Look at how good and pleasing it is
when we live together as one! (Psalm 133:1)
Emily, Libby and I had a great time last night by staying up well past our collective bedtime to watch “Pee Wee’s Big Adventure” on the Great Lawn at Millennium Park. We joined our laughter with that of some great, fellow members of the Holy Covenant community, and thousands of others whom we did not know. Many of us knew the film’s script by heart and anticipated the jokes; we laughed and applauded before the lines were delivered. Many others had never seen the film before, but were quickly swept up by it and added their voices to the sea of sound that was our collective reaction. Joy moved in waves across us all as we bathed in the light of the screen and the ambience of the skyline. Taking it all in, I remembered the verse above from Psalm 133. Look, indeed. Caught up in equal parts community and urban escapism, it was a good a pleasing thing to be living together, seemingly as one.
But as the story of Pee Wee and his bike began to find resolution, I remembered that our “living together as one” was just a fleeting moment. As the credits rolled, the lawn cleared out. Thirty-five minutes later, you would have little idea that we had even been there. Pee Wee Herman, as charismatic a character as he is, doesn’t have the power to sustain us in unity.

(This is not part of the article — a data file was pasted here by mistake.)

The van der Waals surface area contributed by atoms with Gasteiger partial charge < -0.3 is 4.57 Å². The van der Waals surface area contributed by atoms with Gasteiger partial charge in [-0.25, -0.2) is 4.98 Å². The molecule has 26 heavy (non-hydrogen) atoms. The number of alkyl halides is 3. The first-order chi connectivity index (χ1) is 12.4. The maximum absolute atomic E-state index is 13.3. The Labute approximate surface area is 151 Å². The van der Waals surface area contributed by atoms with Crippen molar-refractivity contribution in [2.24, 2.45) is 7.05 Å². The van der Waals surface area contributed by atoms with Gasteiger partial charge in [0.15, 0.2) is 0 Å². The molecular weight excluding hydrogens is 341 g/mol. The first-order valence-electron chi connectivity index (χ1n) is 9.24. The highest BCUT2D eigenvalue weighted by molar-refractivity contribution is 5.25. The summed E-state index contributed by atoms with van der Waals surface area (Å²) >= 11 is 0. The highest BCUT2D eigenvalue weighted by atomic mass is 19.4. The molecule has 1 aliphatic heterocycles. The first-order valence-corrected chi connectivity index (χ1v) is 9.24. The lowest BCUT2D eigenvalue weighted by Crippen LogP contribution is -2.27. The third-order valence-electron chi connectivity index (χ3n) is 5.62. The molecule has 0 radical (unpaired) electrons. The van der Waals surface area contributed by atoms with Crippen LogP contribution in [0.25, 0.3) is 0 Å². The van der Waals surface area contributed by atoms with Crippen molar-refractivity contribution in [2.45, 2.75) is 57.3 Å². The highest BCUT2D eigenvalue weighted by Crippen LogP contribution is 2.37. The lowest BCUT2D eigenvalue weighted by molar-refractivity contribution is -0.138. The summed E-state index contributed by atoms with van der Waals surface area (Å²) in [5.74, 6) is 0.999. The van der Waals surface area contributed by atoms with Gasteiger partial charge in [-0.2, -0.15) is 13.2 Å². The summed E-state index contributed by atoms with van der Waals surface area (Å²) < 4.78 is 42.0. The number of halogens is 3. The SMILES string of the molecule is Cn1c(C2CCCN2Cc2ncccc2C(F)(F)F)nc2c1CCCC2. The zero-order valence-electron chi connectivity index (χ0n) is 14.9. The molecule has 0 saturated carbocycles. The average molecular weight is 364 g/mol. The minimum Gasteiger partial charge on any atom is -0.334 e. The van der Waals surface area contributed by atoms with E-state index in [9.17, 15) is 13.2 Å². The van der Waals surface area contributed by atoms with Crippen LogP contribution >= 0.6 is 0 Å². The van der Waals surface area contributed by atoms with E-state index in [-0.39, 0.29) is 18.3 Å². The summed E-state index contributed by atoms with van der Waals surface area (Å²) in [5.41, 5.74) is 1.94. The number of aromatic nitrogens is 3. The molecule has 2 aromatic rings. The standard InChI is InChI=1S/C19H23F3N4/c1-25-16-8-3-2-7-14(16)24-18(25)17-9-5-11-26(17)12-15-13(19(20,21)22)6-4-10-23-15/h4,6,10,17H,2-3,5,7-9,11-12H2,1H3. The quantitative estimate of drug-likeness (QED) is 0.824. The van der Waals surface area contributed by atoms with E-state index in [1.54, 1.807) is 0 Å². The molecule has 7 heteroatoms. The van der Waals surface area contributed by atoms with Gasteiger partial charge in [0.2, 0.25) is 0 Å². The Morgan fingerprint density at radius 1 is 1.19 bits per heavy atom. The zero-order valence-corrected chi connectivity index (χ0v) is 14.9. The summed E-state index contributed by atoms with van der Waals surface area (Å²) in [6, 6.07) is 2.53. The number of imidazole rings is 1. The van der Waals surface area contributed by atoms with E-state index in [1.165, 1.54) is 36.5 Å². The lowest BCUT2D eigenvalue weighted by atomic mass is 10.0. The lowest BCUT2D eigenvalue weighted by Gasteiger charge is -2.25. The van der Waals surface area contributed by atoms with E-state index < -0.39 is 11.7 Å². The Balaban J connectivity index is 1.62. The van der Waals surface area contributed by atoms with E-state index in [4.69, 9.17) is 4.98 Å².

We claim Christian community can be more than a moment, though, if God is at the center of us. And Christian community is more than a moment when we celebrate God’s grace with thanksgiving. Every week at the 7 p.m. service, we remind ourselves of this. “It is a right and a good and a joyful thing, always and everywhere …” we say as we gather at table to celebrate communion. And, when we surround the table with our hope and prayer, it is a good and pleasing thing to be a part of … not because of the moment alone, but because of where it sends us. While our leaving the film changed little about our lives, city and world, leaving the communion table, filled with the goodness of God, transforms us to live differently in our city and world.
Ultimately, what is good and pleasing isn’t about how I feel, but rather who we become. There is power in that. And while it begins in worship, it is lived after the lights go out and everyone heads back into a reality where the reign of God is breaking free. I hope that you will make time for the ritual of weekly worship this summer so that you can see and participate in that reality with pleasure. If you don’t, you are missing out on how good the faith life can be.
Peace and love,